Inside the Work Wardrobes of Five Fabulous Men
Mark. The closet in Mark’s bedroom offers a glimpse into his three-decade career in finance. The 50-year-old has been collecting suits, bow ties, and scarves in yellow, orange, pink, and other rainbow hues since he started working for the bank in the 1980s. Today he has hundreds of these velvet, satin, and silk pieces. Mark’s clothing choices “always [make] a statement at work” even though they “[aren’t] meant to be a statement.” His vibrant outfits express who he is: “It’s not like every day I wake up and I think, ‘I’m going to be a fashion plate.’ It’s just what am I doing…. My clothes go with my personality; I have always been outspoken.”
Mark’s privilege as a white man or as a seasoned professional doesn’t protect him from routine jabs and jeers at work. Reflecting on these all-too-frequent encounters, he remembers one time when he wore a sparking yellow satin bow tie. His boss passed him in the hallway and jokingly asked, “Do you have some sort of audition?” Mark remembers being surprised at the comment because he “had on a blue blazer, gray pants, and a white shirt. But this yellow bow tie. It was like, ‘You’re weird.’” Although Mark has seen more straight men as his bank “rocking color” over the past decade, it is often restricted to neckties and socks. His vibrant outfits continue to “make people uncomfortable” because he is “stepping outside of the boundary of the blue suit, blue tie, white shirt.” To avoid being the target of stares and jokes, he’ll often tone down his workwear.
Nigel. The sixth-grade teacher typically does not differentiate between the clothes he wears on a Monday morning in his classroom and those on a Saturday night on the dance floor of a gay club. Drawing on his self-described “gender-more” aesthetic when assembling outfits, the black 30-year-old mixes conventional men and women’s clothing pieces into a single look. He will layer a women’s sequined top under a men’s leather jacket, for example, or a basketball jersey with maroon faux-fur pants. Nigel sees his style not only as self-expression but as vital to his job: “As a teacher, wearing the clothes I do gives kids a space to explore their identity and gender.”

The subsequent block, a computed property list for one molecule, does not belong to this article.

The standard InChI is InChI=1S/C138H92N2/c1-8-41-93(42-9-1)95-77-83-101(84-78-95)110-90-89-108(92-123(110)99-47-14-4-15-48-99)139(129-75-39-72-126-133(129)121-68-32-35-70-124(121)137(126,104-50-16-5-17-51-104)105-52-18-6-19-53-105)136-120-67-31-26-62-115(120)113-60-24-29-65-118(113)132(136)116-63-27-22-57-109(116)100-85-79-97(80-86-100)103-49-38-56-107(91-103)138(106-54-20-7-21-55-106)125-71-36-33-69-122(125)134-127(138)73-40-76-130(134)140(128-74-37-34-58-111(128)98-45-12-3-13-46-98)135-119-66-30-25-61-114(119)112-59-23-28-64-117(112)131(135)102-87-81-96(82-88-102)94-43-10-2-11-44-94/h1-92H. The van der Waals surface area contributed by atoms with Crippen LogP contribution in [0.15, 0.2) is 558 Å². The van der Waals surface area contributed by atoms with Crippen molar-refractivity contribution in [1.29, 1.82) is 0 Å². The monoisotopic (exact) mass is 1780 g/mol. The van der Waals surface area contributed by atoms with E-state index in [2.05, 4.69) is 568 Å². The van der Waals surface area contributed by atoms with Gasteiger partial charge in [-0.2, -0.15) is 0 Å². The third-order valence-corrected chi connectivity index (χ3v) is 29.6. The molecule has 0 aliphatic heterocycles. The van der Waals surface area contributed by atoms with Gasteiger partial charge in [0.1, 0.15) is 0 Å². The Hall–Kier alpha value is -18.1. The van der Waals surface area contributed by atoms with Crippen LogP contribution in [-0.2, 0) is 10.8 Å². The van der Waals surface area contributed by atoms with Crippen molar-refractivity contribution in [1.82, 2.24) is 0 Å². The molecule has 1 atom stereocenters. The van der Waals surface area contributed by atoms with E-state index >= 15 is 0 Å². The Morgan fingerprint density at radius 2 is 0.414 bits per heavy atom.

Nigel’s use of clothing as self-discovery and education has not always been met with fanfare from his principal. Pulling out a pair of fluorescent pink tights from his closet, he remembers pairing them with a sequined halter top one morning for work. His instinct was that “this is not professional,” and so he wore a blazer on top because “blazers change everything.” His principal, however, pulled him aside at school because she thought the outfit was “unprofessional” for the classroom. While Nigel explains that his principal was “really sensitive” in how she handled the conversation, it nonetheless caused him to give his work outfits a double take — “I’ve got to check what I wear.”
Richard. Forty-seven-year-old Richard shares a closet with his wife, but his clothes take up two of their three shelves. The physician of Scottish heritage has a penchant for mixing bold prints and patterns, and also enjoys wearing fitted silhouettes. However, he will tone down his outfits based on whom he is meeting that day. When Richard is invited to give a talk to other physicians, he “intentionally wears a jacket that is less fitted and looks more conventional” because he does not want his style to detract from the credibility of his presentation. His fellow physicians are “mostly an older generation,” and Richard believes they hold more conventional views about men’s clothing styles. Although blazers are typical men’s attire, body-conscious cuts and vibrant prints are not.